21 December 2011

Readers' Top 15 Tiaras: #4. The Danish Ruby Parure Tiara

Our countdown of your favorite tiaras continues with...

#4. The Danish Ruby Parure Tiara

We have bemoaned the size of Crown Princess Mary's tiara collection many a time on this site. She has just two, plus the loaned Midnight Tiara, and one of them is a tiara that many find way too small for a future queen. But here's a thought: if you were to value jewel collections by the weight of their historical provenance, rather than just cumulative carats of bling or pure variety, Mary might come out farther ahead in the game than you think. Yes, her ruby parure - containing your fourth favorite tiara - carries some hefty historical weight indeed.
The Danish Ruby Parure Tiara
This tiara tale begins, like many others, at the court of Napoleon Bonaparte. When planning his coronation as Emperor of the French in 1804, he wanted to ensure that it would be the grandest possible event. He went so far as to give money to his marshals so that they could buy their wives the proper amount of jewels for the occasion. One of those men, Jean Baptiste Bernadotte, bought a ruby and diamond wreath tiara and accompanying parure for his wife, Désirée Clary, and she wore it on that historical day. This couple would later become King Carl XIV Johan and Queen Desideria of Sweden, and the jewels found a new Swedish home.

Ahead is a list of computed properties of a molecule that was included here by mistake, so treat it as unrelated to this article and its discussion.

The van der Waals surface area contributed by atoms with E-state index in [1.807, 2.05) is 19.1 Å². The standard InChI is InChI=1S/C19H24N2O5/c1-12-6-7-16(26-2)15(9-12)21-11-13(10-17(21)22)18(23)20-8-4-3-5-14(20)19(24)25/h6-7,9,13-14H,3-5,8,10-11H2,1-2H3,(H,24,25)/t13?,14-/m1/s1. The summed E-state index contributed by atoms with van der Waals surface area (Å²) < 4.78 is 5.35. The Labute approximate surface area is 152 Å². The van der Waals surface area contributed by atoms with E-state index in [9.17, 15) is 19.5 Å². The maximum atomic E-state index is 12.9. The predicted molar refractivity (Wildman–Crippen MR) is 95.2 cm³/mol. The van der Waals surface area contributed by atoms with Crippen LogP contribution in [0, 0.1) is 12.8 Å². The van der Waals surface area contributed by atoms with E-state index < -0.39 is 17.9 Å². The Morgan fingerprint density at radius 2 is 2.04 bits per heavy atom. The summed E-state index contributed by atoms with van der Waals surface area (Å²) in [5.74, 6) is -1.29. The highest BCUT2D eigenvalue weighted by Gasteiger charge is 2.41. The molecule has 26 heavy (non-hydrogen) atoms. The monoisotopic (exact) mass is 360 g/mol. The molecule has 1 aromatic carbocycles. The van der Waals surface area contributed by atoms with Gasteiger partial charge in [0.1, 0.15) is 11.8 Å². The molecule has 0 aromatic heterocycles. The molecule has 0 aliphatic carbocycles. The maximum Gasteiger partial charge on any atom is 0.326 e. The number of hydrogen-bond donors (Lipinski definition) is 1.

Queen Alexandrine of Denmark